China’s biodiversity conservation efforts forge thriving ecosystem

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From five to over 50,000, the population of an endangered plant species endemic to southwestern China has grown in two decades thanks to the country’s efforts to save living organisms.

Acer yangbiense, a critically endangered maple tree confined to Yangbi County in Yunnan province, has been included in a rescue program as part of efforts to protect China’s most endangered species, by se focusing on “plant species with extremely small populations”.

FULL TILT RESCUE

Sun Weibang, a researcher at Kunming Institute of Botany, Chinese Academy of Sciences, said that the so-called “species with extremely small populations” have four main characteristics – an immensely small population, a narrow or discontinuous habitat, severely disturbed by human activities, and on the verge of extinction at any time.

In 2010, the Yunnan provincial government approved the outline of a ten-year plan for the rescue and protection of these species in the province, listing 62 plants and 50 animals. This was followed by a five-year national program starting in 2011 to save plant species with extremely small populations.

The rare maple Acer yangbiense was discovered by accident, when Chen Yousheng, a doctoral student at the Institute of Botany saw samples of maple in 2001. He discovered that a specimen, marked as Acer gongshanensis, collected in the Yangbi County was different from other samples marked in the same way. .

In April 2012, he traveled to Yangbi for an on-site investigation and found such plant species, spotting only five in the wild. Later, the species was named Acer yangbiense.

“It has hairy leaves, like a large palm tree. The fruit has a pair of wing-shaped appendages, similar to dragonfly wings,” Chen said, noting that the habitat of these maple species is ‘was clearly degraded and had suffered from human activities.

Pollination and seed germination have been two huge obstacles for scientists to raise endangered maple.

As the plants were far apart from each other, few seeds were produced due to the low pollination efficiency. Researchers tried the transplant but failed.

Later, Zhang Guoshu, a local villager from Yangbi, developed a traditional method: cut flowering branches from one tree and tie them to another tree. This technique induced successful pollination.

In the fall of 2008, a batch of pollinated maple seeds was collected.

In the natural habitat, the seed germination rate of this species is quite low. The local forest service sowed more than 50,000 seeds and only five plants were obtained.

But, the team led by Sun Weibang overcame the situation and mastered the key technology of seed germination, producing more than 1,600 plants.

So far, more than 50 seedlings of the maple species have been planted in Kunming Botanical Garden. More than 4,600 seedlings have grown in their original habitat in Yangbi County, while 38,000 are set to take root in the wild. “The species is now out of danger of extinction,” Sun said.

“Humanity is at a crossroads when it comes to the legacy it leaves for future generations. Biodiversity is declining at an unprecedented rate, and the pressures driving this decline are intensifying, ”said The Global Biodiversity Outlook 5, a flagship publication of the Convention on Diversity.

According to the Ministry of Ecology and Environment, of the 4,357 vertebrates recorded in China, 932 are critically endangered, endangered or vulnerable.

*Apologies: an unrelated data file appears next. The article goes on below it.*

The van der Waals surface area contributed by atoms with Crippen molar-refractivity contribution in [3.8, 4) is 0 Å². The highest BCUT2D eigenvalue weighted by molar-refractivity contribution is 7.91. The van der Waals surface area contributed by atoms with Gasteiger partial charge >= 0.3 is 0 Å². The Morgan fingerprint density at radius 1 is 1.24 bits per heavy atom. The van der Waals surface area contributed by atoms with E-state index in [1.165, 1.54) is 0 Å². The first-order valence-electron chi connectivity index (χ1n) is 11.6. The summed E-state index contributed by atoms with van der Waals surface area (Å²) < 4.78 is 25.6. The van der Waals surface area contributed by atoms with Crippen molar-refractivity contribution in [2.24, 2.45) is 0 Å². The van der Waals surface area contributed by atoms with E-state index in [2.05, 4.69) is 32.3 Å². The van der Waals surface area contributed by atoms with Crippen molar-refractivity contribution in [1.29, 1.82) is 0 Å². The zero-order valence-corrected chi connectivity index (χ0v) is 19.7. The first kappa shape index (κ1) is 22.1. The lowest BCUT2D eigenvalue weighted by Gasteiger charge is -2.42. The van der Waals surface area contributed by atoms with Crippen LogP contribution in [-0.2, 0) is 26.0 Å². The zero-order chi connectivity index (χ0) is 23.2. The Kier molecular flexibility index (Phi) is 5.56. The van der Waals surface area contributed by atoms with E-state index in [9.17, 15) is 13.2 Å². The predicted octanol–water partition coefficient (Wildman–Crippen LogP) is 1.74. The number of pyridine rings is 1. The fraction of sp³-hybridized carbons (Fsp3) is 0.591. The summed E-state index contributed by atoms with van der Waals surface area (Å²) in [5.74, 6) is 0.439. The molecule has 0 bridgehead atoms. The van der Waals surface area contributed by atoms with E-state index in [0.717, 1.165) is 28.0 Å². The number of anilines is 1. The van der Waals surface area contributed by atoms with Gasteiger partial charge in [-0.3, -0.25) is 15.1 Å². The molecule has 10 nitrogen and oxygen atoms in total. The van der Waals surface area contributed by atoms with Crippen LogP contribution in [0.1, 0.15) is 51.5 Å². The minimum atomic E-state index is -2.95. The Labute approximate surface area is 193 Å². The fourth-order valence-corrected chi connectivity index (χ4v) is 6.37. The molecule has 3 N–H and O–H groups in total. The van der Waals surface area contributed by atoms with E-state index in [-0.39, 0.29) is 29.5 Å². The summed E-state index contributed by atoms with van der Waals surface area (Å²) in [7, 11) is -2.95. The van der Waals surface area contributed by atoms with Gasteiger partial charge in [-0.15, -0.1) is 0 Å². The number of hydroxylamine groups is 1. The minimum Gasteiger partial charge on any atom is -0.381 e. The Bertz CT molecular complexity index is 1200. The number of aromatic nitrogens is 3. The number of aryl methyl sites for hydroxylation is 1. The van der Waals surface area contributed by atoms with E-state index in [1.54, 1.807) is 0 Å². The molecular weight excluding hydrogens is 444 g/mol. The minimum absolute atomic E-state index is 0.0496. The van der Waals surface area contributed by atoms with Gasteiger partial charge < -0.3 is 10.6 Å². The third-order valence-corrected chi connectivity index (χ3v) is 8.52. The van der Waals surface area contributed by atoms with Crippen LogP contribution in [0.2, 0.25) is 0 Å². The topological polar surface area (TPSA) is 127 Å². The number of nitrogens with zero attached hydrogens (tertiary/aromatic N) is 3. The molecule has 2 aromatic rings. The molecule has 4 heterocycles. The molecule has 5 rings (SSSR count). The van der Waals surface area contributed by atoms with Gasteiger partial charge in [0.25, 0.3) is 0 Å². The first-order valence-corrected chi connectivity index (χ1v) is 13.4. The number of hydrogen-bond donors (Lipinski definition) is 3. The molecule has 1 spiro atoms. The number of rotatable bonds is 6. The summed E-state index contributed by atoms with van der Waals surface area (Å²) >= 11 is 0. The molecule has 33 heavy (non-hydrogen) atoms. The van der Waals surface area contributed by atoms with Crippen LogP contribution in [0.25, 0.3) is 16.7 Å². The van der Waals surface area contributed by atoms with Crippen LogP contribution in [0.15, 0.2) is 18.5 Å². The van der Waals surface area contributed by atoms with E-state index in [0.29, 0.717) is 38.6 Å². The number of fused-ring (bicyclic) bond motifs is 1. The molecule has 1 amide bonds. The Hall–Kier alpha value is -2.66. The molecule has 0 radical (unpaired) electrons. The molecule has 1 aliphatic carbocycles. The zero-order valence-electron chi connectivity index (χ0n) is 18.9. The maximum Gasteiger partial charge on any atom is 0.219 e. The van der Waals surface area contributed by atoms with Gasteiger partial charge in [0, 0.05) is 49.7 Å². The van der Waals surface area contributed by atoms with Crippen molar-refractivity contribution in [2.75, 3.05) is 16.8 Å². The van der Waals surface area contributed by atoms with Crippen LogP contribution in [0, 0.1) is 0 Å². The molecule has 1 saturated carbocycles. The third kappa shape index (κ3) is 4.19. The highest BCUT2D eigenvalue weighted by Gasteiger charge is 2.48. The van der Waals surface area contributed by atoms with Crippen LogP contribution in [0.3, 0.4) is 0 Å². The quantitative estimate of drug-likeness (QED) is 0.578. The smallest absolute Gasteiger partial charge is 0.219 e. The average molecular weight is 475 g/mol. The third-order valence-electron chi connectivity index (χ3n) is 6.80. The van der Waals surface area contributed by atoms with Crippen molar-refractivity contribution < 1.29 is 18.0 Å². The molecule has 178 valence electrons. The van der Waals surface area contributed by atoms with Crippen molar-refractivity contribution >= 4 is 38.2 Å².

Experts have also found that 3,879 higher plants, out of 35,784 recorded in China, are threatened.

DECADES OF EFFORT

The Asian elephant is another species with an extremely small population – around 300 in Yunnan while there were no more than 200 in the 1980s.

Mammals were recently in the spotlight when a herd of 15 people roamed Yunnan migrating north.

Neither the herd nor the residents along its migratory route have been threatened, which is not surprising given the decades-long efforts by government and locals to protect the species.

In August 2015, an abandoned newborn elephant with an umbilical cord infection was found by an elderly woman in her pyre in the town of Pu’er. She gave the baby elephant water and called the wildlife rescue station.

Soon after, the calf was sent to the Asian Elephant Breeding and Rescue Center in neighboring Xishuangbanna Dai Autonomous Prefecture.

Veterinary staff performed debridement to treat her inflammation and ingested nutrition. Since the elephant’s milk could not be prepared, the vets decided to feed the baby elephant with goat’s milk.

The first person Yang Niu saw after regaining consciousness was Chen Jiming. Chen had spent six years studying the domestication and breeding of wild elephants before being recruited by the Asian Elephant Breeding and Rescue Center.

To help Yang Niu grow up, staff at the center organized two female elephants as “temporary mothers” for the baby.

But at first, the two just chased Yang Niu away. It was very likely that the elephant calf smelled like goat. The staff got an idea and smeared Yang Niu’s body with the droppings of the two female elephants. It worked, and the two female elephants began to feed the calf.

After six years in the reserve, Yang Niu, once on the verge of death, has regained vitality, now measuring 170 cm and weighing 1,300 kg.

The elephant has become a sensation on social media. Staff opened an account on the popular Chinese video-sharing app Douyin, the Chinese version of Tik Tok, to share Yang Niu’s daily life with the public. The videos have garnered nearly 10 million likes.

To date, the center where Yang Niu grew up has rescued over 20 wild elephants.




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